New York City’s first Ebola patient rode an Uber taxi from a bowling alley in Williamsburg, Brooklyn back to his apartment in Harlem. While health officials cleared the driver of the car as “not at risk,” some have wondered whether there could be a risk to subsequent passengers. If the patient sneezed in the car, for example, could someone who rode in the car next get Ebola?
The short answer is that it is highly unlikely. So unlikely, in fact, that worrying about it is probably not productive.
Ebola is not airborne, so it not spread easily like the cold or the flu. Thomas Eric Duncan, the first Ebola patient diagnosed in the US, was living in close quarters with family members when he was extremely ill, and none of them got Ebola.
Still, the Ebola virus has been detected in a variety of bodily fluids, including saliva and mucus, according to the Centres for Disease Control and Prevention. “Although coughing and sneezing are not common symptoms of Ebola, if a symptomatic patient with Ebola coughs or sneezes on someone, and saliva or mucus come into contact with that person’s eyes, nose or mouth, these fluids may transmit the disease,” the CDC writes.
While that is largely a theoretical scenario — we’re not aware of any documented cases where Ebola has spread this way — it would be even harder for that kind of transmission to occur without direct contact. Transmission via surfaces has never been confirmed. Sneezing into someone’s mouth is much closer contact than sitting in a car where someone sneezed. (Since Ebola is not airborne, there are not tiny infectious particles hanging in the air, as there may be with cold and flu.)
There’s another reason that people who traveled in the same Uber car as Craig Spencer, the first NYC Ebola patient, are not at risk: He was not very sick when he took it.
As Ebola progresses, the amount of virus in a person’s bodily fluids increases rapidly. That’s why healthcare workers are at such high risk: They are dealing with the sickest patients, and they are up close and personal with their bodily fluids.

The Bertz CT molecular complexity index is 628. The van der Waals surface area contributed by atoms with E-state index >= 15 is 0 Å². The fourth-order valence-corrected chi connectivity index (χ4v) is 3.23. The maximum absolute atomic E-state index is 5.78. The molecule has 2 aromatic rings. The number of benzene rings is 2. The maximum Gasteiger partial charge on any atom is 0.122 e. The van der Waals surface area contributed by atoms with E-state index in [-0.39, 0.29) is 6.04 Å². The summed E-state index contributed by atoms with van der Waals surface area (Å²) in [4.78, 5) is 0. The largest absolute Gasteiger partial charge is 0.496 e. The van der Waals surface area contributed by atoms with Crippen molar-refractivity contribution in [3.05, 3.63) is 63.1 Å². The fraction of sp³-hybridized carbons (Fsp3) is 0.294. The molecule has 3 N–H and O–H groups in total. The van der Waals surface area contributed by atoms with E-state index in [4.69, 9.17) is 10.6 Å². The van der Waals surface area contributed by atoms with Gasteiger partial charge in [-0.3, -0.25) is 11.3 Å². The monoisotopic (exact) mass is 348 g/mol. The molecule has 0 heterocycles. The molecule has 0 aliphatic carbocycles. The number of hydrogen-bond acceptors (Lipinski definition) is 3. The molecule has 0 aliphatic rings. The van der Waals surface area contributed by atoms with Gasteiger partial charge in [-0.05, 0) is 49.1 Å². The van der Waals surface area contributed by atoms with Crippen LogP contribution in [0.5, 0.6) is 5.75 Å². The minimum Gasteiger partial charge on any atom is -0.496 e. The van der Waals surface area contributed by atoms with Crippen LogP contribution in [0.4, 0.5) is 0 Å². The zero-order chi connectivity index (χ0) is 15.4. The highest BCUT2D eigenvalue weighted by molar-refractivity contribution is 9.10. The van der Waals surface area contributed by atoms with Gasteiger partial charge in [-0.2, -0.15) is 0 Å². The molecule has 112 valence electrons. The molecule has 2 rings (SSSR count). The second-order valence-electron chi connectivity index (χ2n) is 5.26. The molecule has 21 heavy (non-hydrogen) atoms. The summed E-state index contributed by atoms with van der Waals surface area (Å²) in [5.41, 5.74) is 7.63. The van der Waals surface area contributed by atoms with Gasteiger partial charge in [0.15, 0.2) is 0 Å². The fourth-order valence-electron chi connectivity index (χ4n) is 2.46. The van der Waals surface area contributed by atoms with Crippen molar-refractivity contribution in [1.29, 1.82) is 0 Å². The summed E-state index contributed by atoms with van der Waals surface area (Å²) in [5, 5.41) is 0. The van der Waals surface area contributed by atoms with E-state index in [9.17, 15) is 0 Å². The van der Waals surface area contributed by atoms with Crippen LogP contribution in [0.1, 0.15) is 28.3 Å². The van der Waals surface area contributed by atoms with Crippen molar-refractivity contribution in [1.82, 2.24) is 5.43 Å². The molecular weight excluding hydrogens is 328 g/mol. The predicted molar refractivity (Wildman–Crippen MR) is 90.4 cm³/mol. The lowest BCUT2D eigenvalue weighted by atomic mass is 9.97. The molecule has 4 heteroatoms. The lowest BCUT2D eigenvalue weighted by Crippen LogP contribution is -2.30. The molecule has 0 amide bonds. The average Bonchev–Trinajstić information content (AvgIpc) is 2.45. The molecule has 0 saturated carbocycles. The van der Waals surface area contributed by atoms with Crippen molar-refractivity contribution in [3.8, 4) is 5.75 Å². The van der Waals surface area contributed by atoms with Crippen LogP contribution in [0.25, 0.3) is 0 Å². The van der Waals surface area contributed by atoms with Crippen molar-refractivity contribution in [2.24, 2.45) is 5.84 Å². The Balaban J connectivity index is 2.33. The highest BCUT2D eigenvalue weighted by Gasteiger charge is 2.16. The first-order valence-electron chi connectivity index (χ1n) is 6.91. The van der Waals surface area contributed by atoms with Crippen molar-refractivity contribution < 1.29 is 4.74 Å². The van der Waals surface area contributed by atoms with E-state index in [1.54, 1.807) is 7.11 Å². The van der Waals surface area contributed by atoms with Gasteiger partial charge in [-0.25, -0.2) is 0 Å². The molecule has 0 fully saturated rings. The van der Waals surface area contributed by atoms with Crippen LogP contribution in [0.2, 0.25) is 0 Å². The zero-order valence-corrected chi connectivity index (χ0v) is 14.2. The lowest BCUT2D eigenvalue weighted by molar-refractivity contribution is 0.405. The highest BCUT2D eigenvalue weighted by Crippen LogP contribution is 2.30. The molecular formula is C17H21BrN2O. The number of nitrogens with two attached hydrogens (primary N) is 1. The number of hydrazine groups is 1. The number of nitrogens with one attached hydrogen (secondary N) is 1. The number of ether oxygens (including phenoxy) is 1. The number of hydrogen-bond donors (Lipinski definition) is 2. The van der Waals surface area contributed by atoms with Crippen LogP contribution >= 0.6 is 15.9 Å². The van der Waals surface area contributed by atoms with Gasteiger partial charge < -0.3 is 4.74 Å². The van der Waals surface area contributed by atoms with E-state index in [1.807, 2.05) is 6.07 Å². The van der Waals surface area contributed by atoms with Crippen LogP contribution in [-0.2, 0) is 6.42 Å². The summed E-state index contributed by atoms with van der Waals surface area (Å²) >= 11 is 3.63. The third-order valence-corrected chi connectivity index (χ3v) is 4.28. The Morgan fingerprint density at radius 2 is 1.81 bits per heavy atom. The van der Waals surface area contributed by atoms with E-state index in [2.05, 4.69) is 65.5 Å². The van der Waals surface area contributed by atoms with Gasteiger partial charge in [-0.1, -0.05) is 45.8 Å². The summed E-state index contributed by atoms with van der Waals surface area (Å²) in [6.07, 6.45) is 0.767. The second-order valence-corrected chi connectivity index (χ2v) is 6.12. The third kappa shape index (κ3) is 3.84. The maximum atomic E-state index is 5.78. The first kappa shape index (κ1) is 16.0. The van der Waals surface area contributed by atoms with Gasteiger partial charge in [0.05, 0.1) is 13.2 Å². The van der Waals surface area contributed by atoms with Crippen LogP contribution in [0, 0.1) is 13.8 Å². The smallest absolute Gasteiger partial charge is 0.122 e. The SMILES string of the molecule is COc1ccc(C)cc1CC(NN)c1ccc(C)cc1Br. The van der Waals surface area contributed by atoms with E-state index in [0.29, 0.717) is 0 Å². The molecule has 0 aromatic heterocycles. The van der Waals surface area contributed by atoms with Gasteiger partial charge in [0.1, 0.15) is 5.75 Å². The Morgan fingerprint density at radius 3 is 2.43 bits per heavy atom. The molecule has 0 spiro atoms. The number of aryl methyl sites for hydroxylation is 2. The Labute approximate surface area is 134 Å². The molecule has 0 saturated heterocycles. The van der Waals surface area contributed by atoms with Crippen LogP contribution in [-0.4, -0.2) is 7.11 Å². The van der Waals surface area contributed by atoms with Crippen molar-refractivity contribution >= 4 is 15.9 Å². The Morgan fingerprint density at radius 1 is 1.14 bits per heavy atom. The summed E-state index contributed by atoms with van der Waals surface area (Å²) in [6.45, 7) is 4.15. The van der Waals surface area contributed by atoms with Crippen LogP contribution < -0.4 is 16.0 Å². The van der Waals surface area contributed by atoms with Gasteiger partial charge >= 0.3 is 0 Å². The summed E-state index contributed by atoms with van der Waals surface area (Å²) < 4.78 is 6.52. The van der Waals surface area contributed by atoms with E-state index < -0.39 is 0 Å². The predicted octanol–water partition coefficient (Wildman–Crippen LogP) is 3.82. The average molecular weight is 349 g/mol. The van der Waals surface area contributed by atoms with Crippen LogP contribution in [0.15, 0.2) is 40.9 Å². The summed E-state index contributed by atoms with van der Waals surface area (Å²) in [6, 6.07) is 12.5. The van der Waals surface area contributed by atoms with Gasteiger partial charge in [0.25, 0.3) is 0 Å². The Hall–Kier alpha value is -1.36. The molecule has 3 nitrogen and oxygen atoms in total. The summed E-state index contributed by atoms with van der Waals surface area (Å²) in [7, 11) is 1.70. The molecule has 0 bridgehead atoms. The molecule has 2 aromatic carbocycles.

But when someone is just beginning to get sick — and Spencer was either not sick or in the very earliest stages of illness when he took an Uber — the viral load in their fluids is very low. That means that Spencer’s mucus and saliva at that phase were not very infectious, even if he had sneezed directly into someone’s mouth.
Donald G. McNeil, Jr. of The New York Times, answering a reader’s question about whether Ebola could spread via a subway pole, provides a scenario that helps explain the gulf between the theoretical risk of spread and the actual risk of spread. “If someone ejected bloody mucus or vomitus onto a subway pole, and the next passenger were to touch it while it was still wet and then, for some unimaginable reason, were to put those wet fingers into an eye or mouth instead of wiping them in disgust — then yes, it could happen.”
Ian Mackay, a virologist at The University of Queensland in Australia, put some of this risk in perspective when we asked him about the chances someone could catch Ebola on an aeroplane. “I think there is some risk involved in many things. There is some risk I will be hit by a car or abducted by an alien,” he said. “But it’s about managing those communicating, risks and being realistic about the size of those risks.”
When it comes to Uber riders concerned about potential Ebola exposure, that risk is almost vanishingly small.
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